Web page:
The Obama administration hopes it found a drastically different way to pay for all those hip and knee surgeries covered by Medicare.

The White House announced Thursday a proposed payment model for hospitals based on the quality of care for patients, even calling on hospitals to pay back Medicare if there are post-surgery complications.

Hip and knee replacements are among the most common surgeries for Medicare beneficiaries, costing the program $7 billion in 2013, according to the Centers for Medicare and Medicaid Services.

The proposal wouldn't affect doctors in 75 geographic areas, as they will be paid under the existing system, but it would result in changes for hospitals that perform hip or knee replacements. CMS did not elaborate on the specific areas affected.

Instead of a straight fee-for-service under the current model, a hospital will be paid based on the patient outcome. For instance, a hospital would be held accountable for the quality and costs of care from the time of surgery to 90 days after discharge, the agency said.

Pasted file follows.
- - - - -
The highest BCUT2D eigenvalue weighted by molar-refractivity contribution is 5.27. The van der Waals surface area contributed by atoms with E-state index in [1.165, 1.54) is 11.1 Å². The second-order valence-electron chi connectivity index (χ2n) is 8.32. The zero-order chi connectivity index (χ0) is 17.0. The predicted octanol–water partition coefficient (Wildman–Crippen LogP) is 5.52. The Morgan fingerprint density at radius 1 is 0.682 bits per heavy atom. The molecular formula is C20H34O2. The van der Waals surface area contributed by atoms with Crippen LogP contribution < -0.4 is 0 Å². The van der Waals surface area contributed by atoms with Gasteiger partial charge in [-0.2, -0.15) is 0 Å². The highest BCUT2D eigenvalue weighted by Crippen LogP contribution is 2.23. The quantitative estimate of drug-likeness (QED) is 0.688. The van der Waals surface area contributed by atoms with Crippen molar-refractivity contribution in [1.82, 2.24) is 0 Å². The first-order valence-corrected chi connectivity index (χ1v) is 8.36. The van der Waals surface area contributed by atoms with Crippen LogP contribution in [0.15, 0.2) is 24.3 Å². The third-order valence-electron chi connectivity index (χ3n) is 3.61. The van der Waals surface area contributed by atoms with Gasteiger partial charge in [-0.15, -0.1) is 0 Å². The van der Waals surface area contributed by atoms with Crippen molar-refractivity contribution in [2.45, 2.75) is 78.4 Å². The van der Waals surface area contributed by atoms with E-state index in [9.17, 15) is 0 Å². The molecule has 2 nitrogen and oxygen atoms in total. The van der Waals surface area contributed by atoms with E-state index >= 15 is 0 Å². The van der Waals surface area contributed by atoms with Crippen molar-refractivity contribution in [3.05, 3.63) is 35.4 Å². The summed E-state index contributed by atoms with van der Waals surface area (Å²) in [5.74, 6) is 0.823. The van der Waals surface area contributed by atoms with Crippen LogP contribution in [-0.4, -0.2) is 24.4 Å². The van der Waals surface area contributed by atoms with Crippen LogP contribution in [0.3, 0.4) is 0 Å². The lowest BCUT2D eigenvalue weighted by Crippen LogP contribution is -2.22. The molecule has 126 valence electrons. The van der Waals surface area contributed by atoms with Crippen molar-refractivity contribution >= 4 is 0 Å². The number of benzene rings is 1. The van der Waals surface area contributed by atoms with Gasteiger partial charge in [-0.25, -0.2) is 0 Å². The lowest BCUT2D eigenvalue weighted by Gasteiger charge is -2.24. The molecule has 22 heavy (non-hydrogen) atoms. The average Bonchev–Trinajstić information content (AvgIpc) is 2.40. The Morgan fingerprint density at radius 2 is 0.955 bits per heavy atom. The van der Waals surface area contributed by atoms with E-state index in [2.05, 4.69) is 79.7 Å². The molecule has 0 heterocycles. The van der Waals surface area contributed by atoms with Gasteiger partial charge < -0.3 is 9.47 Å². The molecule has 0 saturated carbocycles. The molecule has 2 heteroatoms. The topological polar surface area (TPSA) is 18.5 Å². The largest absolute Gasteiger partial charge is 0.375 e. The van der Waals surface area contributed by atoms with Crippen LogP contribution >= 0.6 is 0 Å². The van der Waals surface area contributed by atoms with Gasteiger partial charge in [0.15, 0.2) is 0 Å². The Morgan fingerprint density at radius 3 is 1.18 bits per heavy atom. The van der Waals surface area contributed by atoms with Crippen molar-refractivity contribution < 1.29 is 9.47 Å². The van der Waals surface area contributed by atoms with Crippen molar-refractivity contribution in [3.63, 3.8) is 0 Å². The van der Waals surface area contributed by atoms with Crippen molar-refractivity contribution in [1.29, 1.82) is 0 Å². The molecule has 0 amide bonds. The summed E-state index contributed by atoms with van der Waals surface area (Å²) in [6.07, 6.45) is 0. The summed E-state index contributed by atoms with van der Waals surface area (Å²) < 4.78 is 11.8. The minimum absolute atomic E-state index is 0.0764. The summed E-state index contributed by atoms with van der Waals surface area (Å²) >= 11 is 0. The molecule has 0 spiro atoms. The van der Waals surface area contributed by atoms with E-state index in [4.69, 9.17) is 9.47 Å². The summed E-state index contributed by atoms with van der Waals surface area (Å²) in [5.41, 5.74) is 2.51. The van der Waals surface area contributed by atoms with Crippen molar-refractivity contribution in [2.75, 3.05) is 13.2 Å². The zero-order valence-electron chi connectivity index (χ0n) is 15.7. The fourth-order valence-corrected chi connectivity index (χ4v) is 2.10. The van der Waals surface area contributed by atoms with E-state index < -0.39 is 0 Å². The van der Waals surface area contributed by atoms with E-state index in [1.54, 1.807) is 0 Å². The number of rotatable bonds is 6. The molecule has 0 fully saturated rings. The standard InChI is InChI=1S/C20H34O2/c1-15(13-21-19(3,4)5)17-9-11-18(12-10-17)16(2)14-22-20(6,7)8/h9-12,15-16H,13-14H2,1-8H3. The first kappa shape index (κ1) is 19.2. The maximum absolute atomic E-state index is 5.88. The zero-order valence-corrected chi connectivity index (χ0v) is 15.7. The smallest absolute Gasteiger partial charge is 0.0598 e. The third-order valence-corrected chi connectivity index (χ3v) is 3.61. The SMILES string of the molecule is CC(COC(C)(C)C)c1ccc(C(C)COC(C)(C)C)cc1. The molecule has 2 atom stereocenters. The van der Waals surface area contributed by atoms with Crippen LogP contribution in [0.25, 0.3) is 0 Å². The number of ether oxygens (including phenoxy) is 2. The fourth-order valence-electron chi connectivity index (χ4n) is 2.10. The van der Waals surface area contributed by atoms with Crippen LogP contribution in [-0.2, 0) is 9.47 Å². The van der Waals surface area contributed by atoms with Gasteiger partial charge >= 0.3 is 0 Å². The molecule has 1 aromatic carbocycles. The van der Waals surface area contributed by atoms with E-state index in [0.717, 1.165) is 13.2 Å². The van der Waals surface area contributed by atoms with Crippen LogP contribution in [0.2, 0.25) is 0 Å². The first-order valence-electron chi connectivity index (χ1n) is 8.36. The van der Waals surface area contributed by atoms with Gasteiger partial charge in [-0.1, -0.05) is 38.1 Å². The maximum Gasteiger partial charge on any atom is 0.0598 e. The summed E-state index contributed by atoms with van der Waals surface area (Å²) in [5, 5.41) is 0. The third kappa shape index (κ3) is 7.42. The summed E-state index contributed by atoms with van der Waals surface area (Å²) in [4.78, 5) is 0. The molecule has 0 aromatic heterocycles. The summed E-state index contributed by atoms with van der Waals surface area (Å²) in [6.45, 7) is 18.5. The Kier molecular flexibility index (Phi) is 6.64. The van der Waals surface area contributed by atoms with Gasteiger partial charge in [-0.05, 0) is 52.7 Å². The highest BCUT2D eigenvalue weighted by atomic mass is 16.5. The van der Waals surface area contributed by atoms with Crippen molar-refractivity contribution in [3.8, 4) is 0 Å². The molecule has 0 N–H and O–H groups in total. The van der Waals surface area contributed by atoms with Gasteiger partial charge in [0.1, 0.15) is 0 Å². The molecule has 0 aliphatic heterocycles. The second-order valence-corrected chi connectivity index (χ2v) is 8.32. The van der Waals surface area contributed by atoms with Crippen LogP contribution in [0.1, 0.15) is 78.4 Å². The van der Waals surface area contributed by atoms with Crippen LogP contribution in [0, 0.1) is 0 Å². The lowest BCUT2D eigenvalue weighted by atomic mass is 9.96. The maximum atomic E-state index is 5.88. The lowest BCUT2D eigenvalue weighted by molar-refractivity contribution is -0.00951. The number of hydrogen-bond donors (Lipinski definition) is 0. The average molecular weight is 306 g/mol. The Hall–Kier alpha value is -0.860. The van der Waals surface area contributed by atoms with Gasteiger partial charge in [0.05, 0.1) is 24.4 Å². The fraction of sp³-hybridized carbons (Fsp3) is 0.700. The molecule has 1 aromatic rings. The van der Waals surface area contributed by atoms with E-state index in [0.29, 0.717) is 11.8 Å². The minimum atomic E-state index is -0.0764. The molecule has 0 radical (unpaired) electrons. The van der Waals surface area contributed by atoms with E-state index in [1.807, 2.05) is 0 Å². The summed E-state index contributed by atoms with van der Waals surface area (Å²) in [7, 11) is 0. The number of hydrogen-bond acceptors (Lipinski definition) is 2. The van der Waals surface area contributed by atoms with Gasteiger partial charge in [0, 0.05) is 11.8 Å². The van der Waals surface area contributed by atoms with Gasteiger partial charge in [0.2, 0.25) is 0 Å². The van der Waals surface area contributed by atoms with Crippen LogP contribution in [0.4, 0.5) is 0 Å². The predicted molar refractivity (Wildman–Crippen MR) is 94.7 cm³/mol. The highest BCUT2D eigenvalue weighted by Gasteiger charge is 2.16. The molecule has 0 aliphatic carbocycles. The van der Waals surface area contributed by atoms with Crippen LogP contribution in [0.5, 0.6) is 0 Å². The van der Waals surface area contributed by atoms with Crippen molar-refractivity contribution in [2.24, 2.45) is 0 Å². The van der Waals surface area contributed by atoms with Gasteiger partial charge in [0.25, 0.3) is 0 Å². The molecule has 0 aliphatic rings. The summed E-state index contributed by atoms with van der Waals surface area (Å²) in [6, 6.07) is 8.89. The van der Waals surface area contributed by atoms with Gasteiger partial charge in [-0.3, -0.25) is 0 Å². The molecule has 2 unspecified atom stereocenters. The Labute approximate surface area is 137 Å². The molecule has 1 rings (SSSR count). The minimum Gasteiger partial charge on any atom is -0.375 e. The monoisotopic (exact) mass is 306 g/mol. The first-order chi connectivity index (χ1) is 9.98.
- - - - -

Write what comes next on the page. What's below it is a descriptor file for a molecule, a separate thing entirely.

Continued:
The goal is to create a more consistent level of care, CMS said.

"For instance, the rate of complications like infections or implant failures after surgery can be more than three times higher at some facilities than others, increasing the chances that the patient may be re-admitted to the hospital," the agency said.

Under the payment model, hospitals would have an incentive to work with physicians, home health agencies and nursing facilities to help reduce re-hospitalizations, CMS said.

Obamacare called on Medicare and Medicaid payments to be more tailored to the quality of care delivered rather than just a flat fee for service.